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Is US immigration policy environment associated with mental health outcomes for US-born teens of of immigrant parents

June 24, 2019

Bottom Line: The current immigration policy environment in America appears to be associated with reported adverse mental health outcomes among U.S.-born children of Latinx immigrants. Data were used from a group of 397 U.S.-born adolescents with at least one immigrant parent from a long-term study of Mexican farmworker families in the Salinas Valley of California. Researchers examined associations between adolescent self-reported concerns about immigration policy collected at age 16 on an assessment tool and changes in their mental and physical health before (when they were 14) and in the first year after the 2016 election (when they were 16). Nearly half of the Latinx adolescents were worried at least sometimes about the personal consequences of U.S. immigration policy, family separation because of deportation, and being reported to the immigration office. High (versus low or moderate) scores on the assessment about concerns over immigration policy were associated with higher anxiety and worse sleep scores. A limitation of the study to consider is that researchers didn't know the immigration status of parents.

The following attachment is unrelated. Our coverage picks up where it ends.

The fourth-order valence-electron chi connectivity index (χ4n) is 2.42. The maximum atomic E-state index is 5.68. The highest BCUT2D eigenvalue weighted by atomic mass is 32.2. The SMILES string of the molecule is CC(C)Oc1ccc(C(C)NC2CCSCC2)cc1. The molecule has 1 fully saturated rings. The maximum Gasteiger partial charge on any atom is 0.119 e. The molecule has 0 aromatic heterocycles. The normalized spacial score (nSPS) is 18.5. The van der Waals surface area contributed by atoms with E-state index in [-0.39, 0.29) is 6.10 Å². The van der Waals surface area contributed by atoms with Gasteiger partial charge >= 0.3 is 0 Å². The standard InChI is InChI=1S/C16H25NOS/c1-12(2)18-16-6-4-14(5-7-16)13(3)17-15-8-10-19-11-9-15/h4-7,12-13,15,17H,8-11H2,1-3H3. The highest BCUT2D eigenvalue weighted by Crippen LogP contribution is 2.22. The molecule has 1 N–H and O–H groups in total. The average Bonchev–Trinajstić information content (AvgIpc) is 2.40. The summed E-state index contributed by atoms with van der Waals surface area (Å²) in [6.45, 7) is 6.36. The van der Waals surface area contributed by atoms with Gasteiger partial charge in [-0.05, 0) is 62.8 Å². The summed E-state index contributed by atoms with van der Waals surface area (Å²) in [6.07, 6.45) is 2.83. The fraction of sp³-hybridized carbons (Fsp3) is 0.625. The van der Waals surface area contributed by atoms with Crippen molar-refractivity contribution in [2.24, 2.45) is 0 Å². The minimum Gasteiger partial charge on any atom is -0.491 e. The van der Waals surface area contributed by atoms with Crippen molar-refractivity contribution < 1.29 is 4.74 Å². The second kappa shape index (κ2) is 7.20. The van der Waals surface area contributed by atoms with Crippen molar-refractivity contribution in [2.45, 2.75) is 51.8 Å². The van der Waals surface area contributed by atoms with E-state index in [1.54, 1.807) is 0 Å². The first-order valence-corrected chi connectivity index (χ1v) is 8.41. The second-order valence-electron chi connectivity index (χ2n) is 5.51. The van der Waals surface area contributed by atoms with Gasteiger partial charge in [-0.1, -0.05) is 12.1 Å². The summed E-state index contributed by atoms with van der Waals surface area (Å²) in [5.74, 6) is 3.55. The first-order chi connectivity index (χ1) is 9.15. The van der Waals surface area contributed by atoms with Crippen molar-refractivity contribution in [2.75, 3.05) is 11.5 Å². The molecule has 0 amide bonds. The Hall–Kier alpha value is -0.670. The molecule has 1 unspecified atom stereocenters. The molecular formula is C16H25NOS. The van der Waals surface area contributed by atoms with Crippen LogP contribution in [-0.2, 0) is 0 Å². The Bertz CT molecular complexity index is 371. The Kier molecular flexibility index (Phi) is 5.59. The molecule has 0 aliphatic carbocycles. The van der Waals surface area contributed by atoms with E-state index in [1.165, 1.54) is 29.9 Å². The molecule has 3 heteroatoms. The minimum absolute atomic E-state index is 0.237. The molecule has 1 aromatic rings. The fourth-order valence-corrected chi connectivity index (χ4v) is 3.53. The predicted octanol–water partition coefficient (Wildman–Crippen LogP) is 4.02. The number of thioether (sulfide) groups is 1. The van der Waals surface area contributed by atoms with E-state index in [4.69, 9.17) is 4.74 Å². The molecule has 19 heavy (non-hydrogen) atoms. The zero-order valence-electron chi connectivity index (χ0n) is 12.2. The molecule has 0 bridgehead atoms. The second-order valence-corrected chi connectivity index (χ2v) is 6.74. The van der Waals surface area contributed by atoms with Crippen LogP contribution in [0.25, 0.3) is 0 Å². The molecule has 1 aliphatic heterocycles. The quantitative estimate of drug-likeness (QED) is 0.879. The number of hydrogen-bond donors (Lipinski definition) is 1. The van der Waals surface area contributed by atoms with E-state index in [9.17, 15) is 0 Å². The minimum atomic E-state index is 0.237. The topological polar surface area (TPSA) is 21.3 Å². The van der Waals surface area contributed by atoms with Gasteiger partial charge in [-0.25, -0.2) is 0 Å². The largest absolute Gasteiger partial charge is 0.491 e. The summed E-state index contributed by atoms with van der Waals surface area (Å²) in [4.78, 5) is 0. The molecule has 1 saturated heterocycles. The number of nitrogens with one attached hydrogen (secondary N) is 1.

Author: Brenda Eskenazi, Ph.D., of the University of California, Berkeley, and coauthors

(doi:10.1001/jamapediatrics.2019.1475)

Editor's Note: The article contains conflict of interest and funding/support disclosures. Please see the article for additional information, including other authors, author contributions and affiliations, financial disclosures, funding and support, etc.
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JAMA Pediatrics

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